It also didn’t help that the first session of the day was listening to Winston Shrout give well-meaning people really terrible advice about how to handle their mortgages. That definitely added to my queasiness. I don’t know much about real estate, but I’m pretty sure that the Vatican hasn’t just released the necessary money to pay off everyone’s mortgages. And I’m pretty sure that Winston Shrout wasn’t involved in a multi-trillion dollar transaction that would have done the same thing if HSBC hadn’t sabotaged him. And I’m pretty sure that referring people to NESARA is, at best, a waste of their time. But more about pseudo-law on Day 7. Continue reading

ConspiraSea Cruise Day 5 Part 2: I Took The Bait

Colin here, taking over the job Jennifer’s graciously been doing by editing and posting my own writing. I’m no longer on the ConspiraSea Cruise doing research for a book on irrational beliefs. Now I’m home (briefly) and writing up my experiences. This is a fuller explanation of what happened on the fifth day. You can read Day 1 here, Day 2 here , Day 3 here, Day 4 here, Day 5 Part 1 here, and an explanation for what I was doing here

I have just one more full day to go, then a very personal post about the very last morning of the cruise. I want to move forward quickly because we aren’t done after that. In the future I’ll write in more detail about individual presentations and my thoughts about what the conference has to teach us about irrational ideologies and the debates around those beliefs.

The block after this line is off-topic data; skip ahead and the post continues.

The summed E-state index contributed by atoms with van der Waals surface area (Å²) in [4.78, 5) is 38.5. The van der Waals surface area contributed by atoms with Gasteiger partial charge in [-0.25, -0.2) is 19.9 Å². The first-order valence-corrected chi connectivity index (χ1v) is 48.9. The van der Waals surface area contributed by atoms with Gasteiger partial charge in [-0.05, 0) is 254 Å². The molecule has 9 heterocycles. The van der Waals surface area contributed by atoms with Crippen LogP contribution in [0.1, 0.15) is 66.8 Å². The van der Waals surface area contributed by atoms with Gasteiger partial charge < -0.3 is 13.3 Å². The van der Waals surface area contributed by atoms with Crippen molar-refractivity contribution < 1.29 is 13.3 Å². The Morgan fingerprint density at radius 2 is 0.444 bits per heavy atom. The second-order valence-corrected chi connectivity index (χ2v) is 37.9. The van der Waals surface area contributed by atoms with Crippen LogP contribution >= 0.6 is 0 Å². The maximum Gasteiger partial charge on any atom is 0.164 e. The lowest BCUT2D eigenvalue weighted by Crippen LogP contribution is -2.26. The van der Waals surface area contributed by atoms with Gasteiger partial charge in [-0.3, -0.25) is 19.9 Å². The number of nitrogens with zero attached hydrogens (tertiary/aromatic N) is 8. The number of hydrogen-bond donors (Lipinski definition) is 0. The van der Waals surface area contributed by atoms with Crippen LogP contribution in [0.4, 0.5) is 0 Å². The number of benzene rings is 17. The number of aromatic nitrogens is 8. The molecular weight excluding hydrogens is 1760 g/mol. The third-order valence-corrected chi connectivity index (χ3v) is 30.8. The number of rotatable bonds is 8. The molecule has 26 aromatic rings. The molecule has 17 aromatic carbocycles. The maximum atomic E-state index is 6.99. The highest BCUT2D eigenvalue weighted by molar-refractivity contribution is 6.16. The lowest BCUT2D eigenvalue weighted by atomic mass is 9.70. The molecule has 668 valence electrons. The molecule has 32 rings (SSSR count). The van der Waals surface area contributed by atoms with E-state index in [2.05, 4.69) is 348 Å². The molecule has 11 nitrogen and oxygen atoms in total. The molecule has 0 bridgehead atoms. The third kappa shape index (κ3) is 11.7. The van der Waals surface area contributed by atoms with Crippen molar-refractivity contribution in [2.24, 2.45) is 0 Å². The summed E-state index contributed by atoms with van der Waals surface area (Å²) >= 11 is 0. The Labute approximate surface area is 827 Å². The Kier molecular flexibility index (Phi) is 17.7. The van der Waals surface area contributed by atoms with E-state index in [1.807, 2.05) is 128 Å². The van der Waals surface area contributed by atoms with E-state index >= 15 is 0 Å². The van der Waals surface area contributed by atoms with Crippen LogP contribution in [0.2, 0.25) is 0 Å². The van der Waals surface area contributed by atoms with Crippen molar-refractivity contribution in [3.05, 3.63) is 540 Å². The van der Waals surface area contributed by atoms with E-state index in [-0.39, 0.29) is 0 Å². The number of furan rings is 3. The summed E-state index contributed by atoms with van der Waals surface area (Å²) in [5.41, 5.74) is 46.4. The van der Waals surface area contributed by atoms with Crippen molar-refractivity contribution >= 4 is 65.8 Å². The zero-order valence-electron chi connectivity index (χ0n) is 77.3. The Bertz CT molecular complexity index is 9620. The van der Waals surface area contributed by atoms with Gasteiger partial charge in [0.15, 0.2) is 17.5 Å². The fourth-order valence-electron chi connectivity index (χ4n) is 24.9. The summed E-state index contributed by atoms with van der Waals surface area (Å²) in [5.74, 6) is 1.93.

In the last post, I explained how I wound up as the primary audience of a long, angry lecture by Andy Wakefield. Here’s a much more detailed explanation of what happened, and some thoughts on why it happened and why it matters.

2016-01-29 15.13.13

And I apologize in advance for the fishing puns. Honestly, I tried to stop.

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A skeptic on the ConspiraSea cruise, day 5: I Just Can’t Do Another Nautical Pun

Colin is currently on the ConspiraSea Cruise doing research for a book on irrational beliefs. He is emailing summaries of each day’s experiences to me for posting here on Violent Metaphors. This is the fifth day’s report. You can read Day 1 here, Day 2 here , Day 3 here, Day 4 here, day 5 (part 2) here , and an explanation for what he is doing here.  If you would like to give him questions or advice, please comment on this post–I’ll make sure he sees it. –Jennifer

So that was the state of affairs going into Friday. I was generally aware of what happened, as were a lot of people on the boat; the reporters made it pretty clear that Thursday’s events were bizarre and alarming. As I’ve said, I haven’t ever felt unsafe on this ship. But I also haven’t been ambushed in any sessions, had anyone pop up by surprise, or been singled out and yelled at. (With one exception, which we’ll come to—and even that wasn’t in a threatening context.) I know the journalists have asked organizers whether they’ll be safe, and there’s been some discussion of having security available if it happens again. I would be surprised if it were necessary—but not quite as surprised as I would have been on Wednesday. Continue reading

Troubled Waters: ConspiraSea Cruise Day 4(ish)